Journalist Karen Hudson Samuels remembered as curator of Black history and Detroit culture

As a child, Karen Hudson Samuels had a front row seat to racial segregation when she attended school in North Carolina.

Decades later, Mrs. Samuels would become a curator of Black History and culture in Detroit, helping to preserve buildings and other sites that played a role in Detroit's African American history.

Mrs. Samuels, a former Detroit television anchor and historian, died suddenly Feb. 9. The cause of death has not yet been determined. She was 68.

Karen Hudson Samuels in 2018.

Funeral services were held Friday.

Earlier this month, Mrs. Samuels' efforts to preserve Detroit's Black History paid off when the WGPR-TV broadcast museum she founded and curated was designated to the National Register of Historic Places.

For the designation to come amid the national observance of Black History month made it even more special as Mrs. Samuels was tenacious in her efforts to save and preserve African American history and share it with everyone, said her family members and friends.

"She was doing what was right. She was doing what was just," said the Rev. Nicholas Hood III, pastor and senior minister of Plymouth United Church of Christ where Mrs. Samuels' and her husband, Clifford Samuels Jr., attended church. "I thank God for her life. I thank God for her legacy. I thank God for her love."

A former news anchor, Mrs. Samuels founded the WGPR Museum named after William V. Banks, founder of the radio and television station that is located on East Jefferson near downtown Detroit.

Mrs. Samuels' older sister, Dr. Margaret Hudson-Collins, remembered her as "a builder and pillar" of African American history and culture whose foundation was built as a fourth-generation college graduate in her family.

"We were very proud of that foundation," Dr. Hudson-Collins said at her sister's funeral Friday. "I will miss my sister."

At the time of her death, Mrs. Samuels was celebrating and promoting WGPR's national historic designation in interviews.

Born in Ann Arbor, Mrs. Samuels lived in Puerto Rico and also as a child in North Carolina, where she attended a segregated school and witnessed sit-down demonstrations as part of the modern civil rights movement for African Americans.

Most of Mrs. Samuel's teen years were spent in Kabul, Afghanistan, during the 1960s where her father served as the director of the English language program at Kabul University sponsored by Columbia University. 

While in Afghanistan, Mrs. Samuels had the opportunity to travel extensively in Europe, as well as to Pakistan, India, Iran and Hong Kong, and on a class trip to Russia (then Soviet Union).

 After returning to the United States, Mrs. Samuels completed her bachelor of arts degree in Afro-American studies and a master of science degree in instructional systems technology, both at Indiana University. 

While at Indiana University, Mrs. Samuel became involved in various campus cultural initiatives, including the IU Soul Review, IU Choir Ensemble and the IU Dance troupe, all part of the Afro-American Studies Department, which was conceived and directed by her father. 

Mrs. Samuels thought of herself as a newshound and that love helped steer her to a career in journalism and land her a job as an intern at the newly created Detroit television station WGPR TV Channel 62, created by Banks and supported by his organization, the International Free and Accepted Masons. The station would become the first in the United States owned and independently operated by African Americans.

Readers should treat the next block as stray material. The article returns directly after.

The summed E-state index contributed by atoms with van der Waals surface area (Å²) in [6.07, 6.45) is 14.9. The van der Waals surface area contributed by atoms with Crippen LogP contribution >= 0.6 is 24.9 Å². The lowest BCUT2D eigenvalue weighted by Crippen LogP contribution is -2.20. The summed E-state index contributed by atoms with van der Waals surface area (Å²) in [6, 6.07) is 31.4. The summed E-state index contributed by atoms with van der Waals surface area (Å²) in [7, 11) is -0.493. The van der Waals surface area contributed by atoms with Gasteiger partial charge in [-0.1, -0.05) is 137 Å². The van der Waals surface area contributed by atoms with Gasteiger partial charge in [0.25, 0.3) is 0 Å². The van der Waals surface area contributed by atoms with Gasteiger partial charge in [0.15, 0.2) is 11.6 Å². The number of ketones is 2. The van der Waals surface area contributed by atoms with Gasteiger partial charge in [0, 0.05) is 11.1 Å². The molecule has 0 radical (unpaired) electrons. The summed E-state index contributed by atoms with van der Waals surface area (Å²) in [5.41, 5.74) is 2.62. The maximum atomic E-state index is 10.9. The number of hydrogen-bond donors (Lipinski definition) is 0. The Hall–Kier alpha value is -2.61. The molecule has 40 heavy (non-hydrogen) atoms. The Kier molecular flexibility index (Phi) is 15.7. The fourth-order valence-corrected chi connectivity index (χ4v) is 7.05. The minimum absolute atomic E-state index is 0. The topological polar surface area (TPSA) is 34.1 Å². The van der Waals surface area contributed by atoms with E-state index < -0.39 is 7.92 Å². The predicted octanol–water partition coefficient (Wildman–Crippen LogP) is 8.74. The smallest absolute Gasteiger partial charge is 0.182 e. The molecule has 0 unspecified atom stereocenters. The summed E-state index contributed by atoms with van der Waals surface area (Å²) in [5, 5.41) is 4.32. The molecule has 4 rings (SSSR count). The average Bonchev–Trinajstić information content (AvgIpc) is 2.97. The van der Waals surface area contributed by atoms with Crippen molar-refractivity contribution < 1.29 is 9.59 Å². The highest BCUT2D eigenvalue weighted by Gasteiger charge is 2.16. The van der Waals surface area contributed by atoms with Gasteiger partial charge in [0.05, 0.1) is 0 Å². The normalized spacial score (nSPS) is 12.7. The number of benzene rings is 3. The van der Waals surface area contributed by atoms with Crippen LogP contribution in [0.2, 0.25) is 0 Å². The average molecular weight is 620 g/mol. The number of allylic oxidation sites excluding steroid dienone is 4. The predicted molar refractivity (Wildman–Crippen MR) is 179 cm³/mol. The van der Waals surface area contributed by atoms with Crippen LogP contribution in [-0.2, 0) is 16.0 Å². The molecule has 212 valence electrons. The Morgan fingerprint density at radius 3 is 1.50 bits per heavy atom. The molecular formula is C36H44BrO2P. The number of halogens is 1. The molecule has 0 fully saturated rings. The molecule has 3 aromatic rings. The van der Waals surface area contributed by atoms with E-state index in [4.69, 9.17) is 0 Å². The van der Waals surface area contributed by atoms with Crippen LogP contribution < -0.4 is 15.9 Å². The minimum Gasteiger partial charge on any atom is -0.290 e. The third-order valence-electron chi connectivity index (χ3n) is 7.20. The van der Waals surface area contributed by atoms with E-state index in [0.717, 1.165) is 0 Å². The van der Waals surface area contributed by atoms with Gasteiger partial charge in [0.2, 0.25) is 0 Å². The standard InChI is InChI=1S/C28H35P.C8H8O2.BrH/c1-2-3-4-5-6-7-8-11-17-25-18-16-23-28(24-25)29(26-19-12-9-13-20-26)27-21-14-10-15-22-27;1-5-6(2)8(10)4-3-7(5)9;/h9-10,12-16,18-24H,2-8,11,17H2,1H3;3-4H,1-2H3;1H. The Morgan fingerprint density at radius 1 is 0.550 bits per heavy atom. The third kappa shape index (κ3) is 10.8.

The station featured a newscast, cultural programming, religious broadcasting and a popular teen dance show, "The Scene."

Mrs. Samuels was hired as WGPR's news anchor and she eventually became the station's news director. She also hosted "Black Film Showcase," a weekly segment highlighting historic Black films. WGPR-TV became the training ground and the launching pad for many young African Americans in pursuit of careers in the media.

Mrs. Samuels also worked for a time at Ford Motor Co. in the training and development division. 

Mrs. Samuels was an active member of several organizations including the National Association of Black Journalists.

"Karen was a journalist whose commitment to advocating for the advancement and inclusion of Black journalists was invaluable in Detroit and the state of Michigan," said Vincent D. McCraw, president of the Detroit chapter of the National Association of Black Journalists.

“She devoted her life to making sure Black journalists took advantage of all opportunities in the industry. Karen was a mentor to many. Her work to highlight Black journalists and Black-owned media in the state through her work as chair of the Black Historical Sites Committee of the Detroit Historical Society will be her lasting legacy.We at Detroit NABJ will miss the spirit, smile and joy of our dear friend.”

Mrs. Samuels was the chair of the Black Historic Sites Committee, which is affiliated with the Detroit Historical Museum, and was instrumental in getting historic designation for many of Detroit's sites. She was a longtime member of a multicultural book club, Las Companeras. 

In addition to her husband and sister, she is survived by another sister, Brendon Hudson. She was preceded in death by her parents, Dr. Herman and Katherine Hudson.  

Memorial tributes may be made to the WGPR-TV Historical Society, 3146 East Jefferson, Detroit, MI 48207.